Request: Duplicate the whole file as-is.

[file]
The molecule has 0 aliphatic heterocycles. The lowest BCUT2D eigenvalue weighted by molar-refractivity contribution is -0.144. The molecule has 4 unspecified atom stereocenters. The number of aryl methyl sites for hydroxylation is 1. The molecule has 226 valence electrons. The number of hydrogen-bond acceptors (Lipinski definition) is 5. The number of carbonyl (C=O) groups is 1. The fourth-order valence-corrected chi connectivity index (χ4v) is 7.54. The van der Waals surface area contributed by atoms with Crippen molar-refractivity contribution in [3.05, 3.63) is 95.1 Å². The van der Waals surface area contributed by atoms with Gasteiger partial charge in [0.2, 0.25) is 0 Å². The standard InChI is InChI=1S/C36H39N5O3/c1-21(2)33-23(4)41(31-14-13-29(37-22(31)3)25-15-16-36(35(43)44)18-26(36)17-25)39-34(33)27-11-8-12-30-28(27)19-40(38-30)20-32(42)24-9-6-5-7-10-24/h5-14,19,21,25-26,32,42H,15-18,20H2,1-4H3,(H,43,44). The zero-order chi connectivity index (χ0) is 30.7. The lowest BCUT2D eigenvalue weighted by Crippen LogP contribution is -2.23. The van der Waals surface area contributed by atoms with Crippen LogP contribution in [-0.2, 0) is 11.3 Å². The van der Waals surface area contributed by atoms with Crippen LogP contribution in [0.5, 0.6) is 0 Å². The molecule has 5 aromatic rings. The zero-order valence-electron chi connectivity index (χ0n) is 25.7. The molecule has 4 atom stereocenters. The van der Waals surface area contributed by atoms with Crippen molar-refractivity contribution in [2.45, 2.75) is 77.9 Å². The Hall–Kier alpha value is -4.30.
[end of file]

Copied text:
The molecule has 0 aliphatic heterocycles. The lowest BCUT2D eigenvalue weighted by molar-refractivity contribution is -0.144. The molecule has 4 unspecified atom stereocenters. The number of aryl methyl sites for hydroxylation is 1. The molecule has 226 valence electrons. The number of hydrogen-bond acceptors (Lipinski definition) is 5. The number of carbonyl (C=O) groups is 1. The fourth-order valence-corrected chi connectivity index (χ4v) is 7.54. The van der Waals surface area contributed by atoms with Crippen molar-refractivity contribution in [3.05, 3.63) is 95.1 Å². The van der Waals surface area contributed by atoms with Gasteiger partial charge in [0.2, 0.25) is 0 Å². The standard InChI is InChI=1S/C36H39N5O3/c1-21(2)33-23(4)41(31-14-13-29(37-22(31)3)25-15-16-36(35(43)44)18-26(36)17-25)39-34(33)27-11-8-12-30-28(27)19-40(38-30)20-32(42)24-9-6-5-7-10-24/h5-14,19,21,25-26,32,42H,15-18,20H2,1-4H3,(H,43,44). The zero-order chi connectivity index (χ0) is 30.7. The lowest BCUT2D eigenvalue weighted by Crippen LogP contribution is -2.23. The van der Waals surface area contributed by atoms with Crippen LogP contribution in [-0.2, 0) is 11.3 Å². The van der Waals surface area contributed by atoms with Crippen LogP contribution in [0.5, 0.6) is 0 Å². The molecule has 5 aromatic rings. The zero-order valence-electron chi connectivity index (χ0n) is 25.7. The molecule has 4 atom stereocenters. The van der Waals surface area contributed by atoms with Crippen molar-refractivity contribution in [2.45, 2.75) is 77.9 Å². The Hall–Kier alpha value is -4.30.